This article is based on conversations during a CIO Circle roundtable event at The Institute of Directors in London on February 28, 2023, which discussed how digital leaders can optimise their software assets. The event was sponsored by EY UK&I and chaired by Roger Camrass. Krati Laad, Software Asset Management (SAM) Leader at EY UK&I, introduced the topic.
The explosion in Software as a Service (SaaS) offerings and the productization of existing software assets means the challenge of managing applications has escalated dramatically during the past two decades. Most large organisations have thousands of software assets, but few have full visibility over this disparate environment. Into this challenging landscape comes the CIO, who usually holds the responsibility for managing such assets but must also cope with distributed ownership.
In the first CIO Circle event of 2023, we discussed how organisations can manage their software assets effectively. The discussion addressed the following issues:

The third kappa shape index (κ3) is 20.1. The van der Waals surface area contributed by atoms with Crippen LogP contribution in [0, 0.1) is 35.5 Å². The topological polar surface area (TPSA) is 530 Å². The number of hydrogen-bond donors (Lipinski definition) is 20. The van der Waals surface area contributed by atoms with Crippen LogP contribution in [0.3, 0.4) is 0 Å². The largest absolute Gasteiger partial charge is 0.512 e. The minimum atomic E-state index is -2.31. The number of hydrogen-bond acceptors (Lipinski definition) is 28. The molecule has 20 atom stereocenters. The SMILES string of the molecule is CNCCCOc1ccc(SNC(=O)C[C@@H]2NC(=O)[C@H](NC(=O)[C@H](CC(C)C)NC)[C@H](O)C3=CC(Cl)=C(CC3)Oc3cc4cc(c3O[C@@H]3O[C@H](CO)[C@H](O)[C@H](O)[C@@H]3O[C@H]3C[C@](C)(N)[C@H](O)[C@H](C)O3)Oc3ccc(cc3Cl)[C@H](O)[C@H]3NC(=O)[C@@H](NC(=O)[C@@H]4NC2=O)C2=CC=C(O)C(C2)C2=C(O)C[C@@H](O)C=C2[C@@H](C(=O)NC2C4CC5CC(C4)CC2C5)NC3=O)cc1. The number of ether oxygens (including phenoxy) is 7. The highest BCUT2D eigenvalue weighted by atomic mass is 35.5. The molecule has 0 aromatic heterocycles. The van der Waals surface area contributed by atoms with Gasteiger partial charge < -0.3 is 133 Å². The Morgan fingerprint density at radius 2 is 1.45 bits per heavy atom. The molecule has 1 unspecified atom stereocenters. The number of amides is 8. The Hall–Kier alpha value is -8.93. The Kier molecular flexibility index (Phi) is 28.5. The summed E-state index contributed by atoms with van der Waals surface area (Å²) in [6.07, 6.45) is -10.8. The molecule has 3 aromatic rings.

How can CIOs maximise value from their software assets regardless of where they sit in the organisation?
What are the best ways to register and monitor these assets, both for internal and external software services?
What are the latest approaches to the smart contracting of software assets, and how can CIOs manage multiple vendor relationships most effectively?
Providing a context for the discussion
Each delegate at the event summarised their areas of interest. These concerns were used to shape the subsequent discussion. The main areas of interest included:
How can SAM help reduce business risk and increase resilience?
Does the move to the cloud complicate asset management when compared to on-premises arrangements, and how should businesses respond to the new platform environment?
How can organisations keep track of their software assets, especially when merger and acquisition activity creates additional challenges?
How should we use tools, such as Snow, Flexera and ServiceNow, that can help us to discover software assets, especially when there are other applications that we don’t necessarily know about?
Is SAM purely a procurement problem or should the IT organisation consider the entire application lifecycle?
How does SAM impact the cybersecurity posture of the organisation?
Several key themes were mentioned regularly during the discussion, including: the return on investment (ROI) for software assets; the need to deal with legacy applications and technological debt; and the possible risks to the business when assets are unseen and under-managed.
Cost versus value?